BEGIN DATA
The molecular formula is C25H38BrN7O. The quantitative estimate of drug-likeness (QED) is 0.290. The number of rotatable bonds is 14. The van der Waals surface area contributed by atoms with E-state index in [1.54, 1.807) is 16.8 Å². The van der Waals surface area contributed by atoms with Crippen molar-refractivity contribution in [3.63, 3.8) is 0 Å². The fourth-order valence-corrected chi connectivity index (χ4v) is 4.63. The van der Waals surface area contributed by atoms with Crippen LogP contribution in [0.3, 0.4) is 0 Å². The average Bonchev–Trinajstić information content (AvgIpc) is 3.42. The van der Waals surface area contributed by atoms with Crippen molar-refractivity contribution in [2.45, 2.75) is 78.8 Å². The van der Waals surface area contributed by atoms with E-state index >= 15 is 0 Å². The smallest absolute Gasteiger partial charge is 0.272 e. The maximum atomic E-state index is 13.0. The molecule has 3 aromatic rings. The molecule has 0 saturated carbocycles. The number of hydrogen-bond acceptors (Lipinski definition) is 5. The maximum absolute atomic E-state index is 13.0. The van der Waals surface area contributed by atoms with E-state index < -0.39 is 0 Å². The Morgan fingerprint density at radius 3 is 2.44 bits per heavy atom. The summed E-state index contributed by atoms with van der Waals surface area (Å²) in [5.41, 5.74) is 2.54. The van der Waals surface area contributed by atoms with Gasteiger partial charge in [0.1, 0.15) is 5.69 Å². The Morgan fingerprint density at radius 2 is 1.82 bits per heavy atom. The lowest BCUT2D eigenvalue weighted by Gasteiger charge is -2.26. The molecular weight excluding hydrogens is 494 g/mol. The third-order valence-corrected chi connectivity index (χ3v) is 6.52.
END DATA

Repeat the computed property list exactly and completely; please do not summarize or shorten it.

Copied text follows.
The molecular formula is C25H38BrN7O. The quantitative estimate of drug-likeness (QED) is 0.290. The number of rotatable bonds is 14. The van der Waals surface area contributed by atoms with E-state index in [1.54, 1.807) is 16.8 Å². The van der Waals surface area contributed by atoms with Crippen molar-refractivity contribution in [3.63, 3.8) is 0 Å². The fourth-order valence-corrected chi connectivity index (χ4v) is 4.63. The van der Waals surface area contributed by atoms with Crippen LogP contribution in [0.3, 0.4) is 0 Å². The average Bonchev–Trinajstić information content (AvgIpc) is 3.42. The van der Waals surface area contributed by atoms with Crippen molar-refractivity contribution in [2.45, 2.75) is 78.8 Å². The van der Waals surface area contributed by atoms with E-state index >= 15 is 0 Å². The smallest absolute Gasteiger partial charge is 0.272 e. The maximum atomic E-state index is 13.0. The molecule has 3 aromatic rings. The molecule has 0 saturated carbocycles. The number of hydrogen-bond acceptors (Lipinski definition) is 5. The maximum absolute atomic E-state index is 13.0. The van der Waals surface area contributed by atoms with E-state index < -0.39 is 0 Å². The Morgan fingerprint density at radius 3 is 2.44 bits per heavy atom. The summed E-state index contributed by atoms with van der Waals surface area (Å²) in [5.41, 5.74) is 2.54. The van der Waals surface area contributed by atoms with Gasteiger partial charge in [0.1, 0.15) is 5.69 Å². The Morgan fingerprint density at radius 2 is 1.82 bits per heavy atom. The lowest BCUT2D eigenvalue weighted by Gasteiger charge is -2.26. The molecular weight excluding hydrogens is 494 g/mol. The third-order valence-corrected chi connectivity index (χ3v) is 6.52.